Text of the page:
Once you feel the jelly is ready (don’t be afraid of letting it boil a little longer – it takes a while for it to get super stodgy), take the tongs and pick out one of the glass jars, emptying any of the water inside it back into the pot. Place it down in front of you, making sure all the water has evaporated, then take the ladle and scoop some of the hot jelly slowly into the jar. Pick out the right lid from the water bath and screw it on. Repeat with the rest.

Once all your jars are filled and screwed tightly shut, turn them around and pop them on their head for about half an hour, then turn them back over again (this is the moment of truth – if some of the jelly starts seeping out from the sides, you know the lid is crap. Open and pour back into the pot while you go off looking for a new jar) The jelly will thicken as it cools. You’ve made quince jelly!

Besides bread and butter, it’s especially great with cheese on toast, or even stirred into a fruity herbal infusion, or for glancing at admiringly from time to time.

Berry Bircher Muesli with Toasted Walnuts

img_7926Oh hey kids. Ready for some super delicious, comforting breakfast fare? Then read right on. A well-known Swiss staple, folks eat it in all kinds of combinations at all times of day, knowing that besides Rösti and Fondue, this too will give them enough stamina to wrestle a herd of cows any day. The exciting lives we lead, people.

In all honesty, and I do say this a lot, this might be my favourite version ever. I’ve had my fair share over the years and can give you a few pointers of what I think should be included (or excluded):

  •  Always add a grated apple. And try to let it sit overnight. It sort of melts into the mixture by the following day, and forms a lovely flavour base together with the dates.
  • Only add fresh fruit when ready to serve, or else make a compote or jam. I hate fresh fruit going mushy, but I do like the flavour they add. To intensify this flavour, compote is the way to go.
  •  If adding nuts, roast them and do so at the end as well. Soggy blandness is never the answer.
  •  Don’t go crazy on the sweetener at the beginning. The rest of the ingredients will omit their own share of sweetness during the resting period, so let them do that first. You can always add more later.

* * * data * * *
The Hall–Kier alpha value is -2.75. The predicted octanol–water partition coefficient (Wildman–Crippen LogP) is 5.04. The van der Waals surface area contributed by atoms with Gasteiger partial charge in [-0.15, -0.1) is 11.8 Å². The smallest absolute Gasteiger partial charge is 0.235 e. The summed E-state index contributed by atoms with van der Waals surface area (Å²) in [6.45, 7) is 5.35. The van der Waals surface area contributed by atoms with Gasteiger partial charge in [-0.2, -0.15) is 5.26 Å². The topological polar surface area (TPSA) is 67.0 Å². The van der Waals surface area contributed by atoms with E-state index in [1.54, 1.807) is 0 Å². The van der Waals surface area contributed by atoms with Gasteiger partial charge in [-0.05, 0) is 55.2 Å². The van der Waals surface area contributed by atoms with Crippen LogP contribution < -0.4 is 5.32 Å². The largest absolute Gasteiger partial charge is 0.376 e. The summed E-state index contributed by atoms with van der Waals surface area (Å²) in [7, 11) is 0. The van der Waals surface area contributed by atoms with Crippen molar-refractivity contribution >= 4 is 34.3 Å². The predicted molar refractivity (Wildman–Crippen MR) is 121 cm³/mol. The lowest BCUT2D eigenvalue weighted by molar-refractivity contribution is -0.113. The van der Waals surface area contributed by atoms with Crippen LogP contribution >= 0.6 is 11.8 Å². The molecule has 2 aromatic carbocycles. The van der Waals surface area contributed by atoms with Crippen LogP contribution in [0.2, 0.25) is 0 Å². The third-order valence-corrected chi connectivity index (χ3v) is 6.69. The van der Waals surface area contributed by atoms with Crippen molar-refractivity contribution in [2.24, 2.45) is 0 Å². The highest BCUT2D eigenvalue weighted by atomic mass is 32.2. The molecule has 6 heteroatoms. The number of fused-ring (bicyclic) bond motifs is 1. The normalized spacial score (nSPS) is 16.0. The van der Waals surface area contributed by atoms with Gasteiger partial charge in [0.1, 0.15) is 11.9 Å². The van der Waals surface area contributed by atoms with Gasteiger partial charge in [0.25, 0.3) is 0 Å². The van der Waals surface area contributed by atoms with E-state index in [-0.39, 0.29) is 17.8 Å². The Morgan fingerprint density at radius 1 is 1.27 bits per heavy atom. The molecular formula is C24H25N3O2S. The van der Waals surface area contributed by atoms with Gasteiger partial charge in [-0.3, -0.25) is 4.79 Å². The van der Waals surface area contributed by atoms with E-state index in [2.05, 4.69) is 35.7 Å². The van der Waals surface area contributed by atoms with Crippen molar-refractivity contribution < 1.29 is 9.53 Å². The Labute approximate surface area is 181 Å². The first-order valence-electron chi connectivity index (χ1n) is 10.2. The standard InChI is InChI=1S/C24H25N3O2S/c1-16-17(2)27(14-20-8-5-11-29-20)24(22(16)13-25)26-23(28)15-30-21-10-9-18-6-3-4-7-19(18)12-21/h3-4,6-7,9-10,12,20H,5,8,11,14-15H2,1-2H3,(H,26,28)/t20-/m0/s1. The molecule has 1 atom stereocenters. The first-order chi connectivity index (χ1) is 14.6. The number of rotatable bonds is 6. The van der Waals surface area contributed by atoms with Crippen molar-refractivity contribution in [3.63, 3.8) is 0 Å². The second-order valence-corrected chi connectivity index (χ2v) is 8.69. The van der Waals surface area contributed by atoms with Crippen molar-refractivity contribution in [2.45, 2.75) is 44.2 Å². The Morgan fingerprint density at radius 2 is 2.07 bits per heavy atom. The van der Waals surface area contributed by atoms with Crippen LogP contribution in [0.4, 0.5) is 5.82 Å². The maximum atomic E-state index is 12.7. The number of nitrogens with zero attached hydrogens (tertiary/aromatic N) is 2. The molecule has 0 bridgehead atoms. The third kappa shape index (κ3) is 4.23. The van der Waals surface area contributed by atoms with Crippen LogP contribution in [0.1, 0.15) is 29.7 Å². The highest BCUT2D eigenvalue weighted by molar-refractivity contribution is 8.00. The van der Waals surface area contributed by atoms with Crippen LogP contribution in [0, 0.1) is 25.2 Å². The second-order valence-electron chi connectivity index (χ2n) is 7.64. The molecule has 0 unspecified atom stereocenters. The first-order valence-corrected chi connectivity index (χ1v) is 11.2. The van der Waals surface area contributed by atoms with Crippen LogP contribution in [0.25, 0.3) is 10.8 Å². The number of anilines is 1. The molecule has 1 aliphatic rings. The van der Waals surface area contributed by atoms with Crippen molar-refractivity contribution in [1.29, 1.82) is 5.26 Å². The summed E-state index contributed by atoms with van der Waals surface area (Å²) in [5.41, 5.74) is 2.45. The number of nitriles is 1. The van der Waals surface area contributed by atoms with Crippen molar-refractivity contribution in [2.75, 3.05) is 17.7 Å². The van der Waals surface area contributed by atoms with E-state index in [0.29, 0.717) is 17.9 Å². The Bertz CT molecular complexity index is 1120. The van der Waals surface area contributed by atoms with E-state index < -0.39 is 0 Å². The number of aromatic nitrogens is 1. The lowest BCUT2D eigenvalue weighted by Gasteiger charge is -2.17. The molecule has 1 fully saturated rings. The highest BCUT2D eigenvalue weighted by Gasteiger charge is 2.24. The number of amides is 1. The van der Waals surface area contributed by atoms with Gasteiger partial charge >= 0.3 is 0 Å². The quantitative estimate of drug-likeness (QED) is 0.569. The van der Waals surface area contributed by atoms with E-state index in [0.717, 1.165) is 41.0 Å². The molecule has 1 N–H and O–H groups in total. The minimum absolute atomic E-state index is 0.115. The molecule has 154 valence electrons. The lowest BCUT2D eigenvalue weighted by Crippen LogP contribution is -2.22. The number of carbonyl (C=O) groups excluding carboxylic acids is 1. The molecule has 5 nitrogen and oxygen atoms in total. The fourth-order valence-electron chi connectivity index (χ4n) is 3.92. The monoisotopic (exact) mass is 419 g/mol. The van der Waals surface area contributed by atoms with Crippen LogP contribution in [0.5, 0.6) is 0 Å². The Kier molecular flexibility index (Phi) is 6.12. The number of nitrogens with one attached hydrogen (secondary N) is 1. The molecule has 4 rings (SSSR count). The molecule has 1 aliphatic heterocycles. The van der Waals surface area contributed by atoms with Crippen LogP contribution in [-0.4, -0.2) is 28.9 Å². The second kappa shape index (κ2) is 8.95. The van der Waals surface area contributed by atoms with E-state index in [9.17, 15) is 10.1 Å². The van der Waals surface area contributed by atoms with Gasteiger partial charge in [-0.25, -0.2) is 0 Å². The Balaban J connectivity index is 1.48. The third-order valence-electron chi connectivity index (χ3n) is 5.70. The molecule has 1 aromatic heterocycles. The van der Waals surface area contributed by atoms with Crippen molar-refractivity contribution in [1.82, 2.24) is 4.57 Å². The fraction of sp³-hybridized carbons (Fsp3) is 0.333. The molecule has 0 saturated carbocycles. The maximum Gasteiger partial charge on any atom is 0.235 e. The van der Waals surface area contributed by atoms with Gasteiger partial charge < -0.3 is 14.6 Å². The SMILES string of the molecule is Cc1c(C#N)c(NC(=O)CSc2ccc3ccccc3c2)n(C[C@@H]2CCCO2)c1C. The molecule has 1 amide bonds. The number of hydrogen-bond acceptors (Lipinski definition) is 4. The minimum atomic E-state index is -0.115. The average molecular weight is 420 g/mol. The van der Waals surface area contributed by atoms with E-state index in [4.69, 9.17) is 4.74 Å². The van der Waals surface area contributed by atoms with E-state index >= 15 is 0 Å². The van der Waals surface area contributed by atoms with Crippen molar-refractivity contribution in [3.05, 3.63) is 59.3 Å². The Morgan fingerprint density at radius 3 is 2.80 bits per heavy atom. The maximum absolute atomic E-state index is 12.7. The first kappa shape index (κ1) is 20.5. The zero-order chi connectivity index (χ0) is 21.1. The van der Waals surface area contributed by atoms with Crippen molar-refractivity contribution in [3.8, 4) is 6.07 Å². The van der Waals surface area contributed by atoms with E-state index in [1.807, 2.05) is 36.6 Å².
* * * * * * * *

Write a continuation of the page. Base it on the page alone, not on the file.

• Stick to only a small number of different fruit, about 2-4, but don’t add anything ridiculous like kiwi fruit or pineapple. This isn’t a fruit party.
  • And last but not least, add that pinch of salt, to everything, always. It makes it taste so much better.

 

Berry Bircher Muesli with toasted Walnuts

Serves 4 – This’ll keep nicely in the fridge for a few days. Just give it a good stir when you get it out.

150g instant oats

350 ml full fat milk

350g plain yoghurt

2 Tbsp cream or sour cream (optional)

1 Tbsp maple syrup or honey

½ tsp ground cinnamon

1 pinch of salt

1 large apple, grated (with skin on)

6 dates, quartered and chopped into small pieces

20g (small handful) of cranberries, roughly chopped

 

200g berries, I used blueberries and strawberries, chopped if needed

2Tbsp raw sugar

¼ tsp vanilla essence

 

100g walnuts

1-2 Tbsp maple syrup or honey

sprinkling of salt

 

more berries, to serve

 

This is best made the day before, or at least two hours in advance, so plan accordingly.

Get a big container that comes with a lid and combine the oats, milk, yoghurt and cream in it. Give it a good stir, then add the maple syrup, cinnamon and salt, as well as the apple, dates and cranberries. One last stir, then pop the lid on and transfer to the fridge.

In the meantime, combine the berries with the sugar and the vanilla in a small pan. Cook over low heat until it starts to thicken into a delicious smelling, syrupy fruit jam. Remove from the heat and pour into a little jar. Let it cool at room temperature before screwing on a lid and packing it into the fridge to join his oat friend.

Preheat the oven to 180°C. Line a baking tray with baking paper, and add the whole walnuts, spacing them out. Bake for about 5 minutes, then drizzle over the maple syrup and sprinkle over the salt. Give it all a good stir, then return to the oven for about 10 more minutes – you might need less, so keep your eyes peeled. The nuts are good when they have taken on a slightly darker colour, and the maple syrup has more or less “evaporated”. Remove from the oven and cool. Chop into small pieces and transfer to another jar.

A couple of hours or even a day later, Take out your oats. Give them another stir before adding the berry jam and about half of the nuts and most of the fresh berries. Gently combine them so that you can still see a few streaks of purple from the berry jam. Top with the remaining nuts and whatever berries remain. Eat.

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Yes, I really love using this bowl. And no, unless you gift me with a better option, I won’t stop using it in my shoots.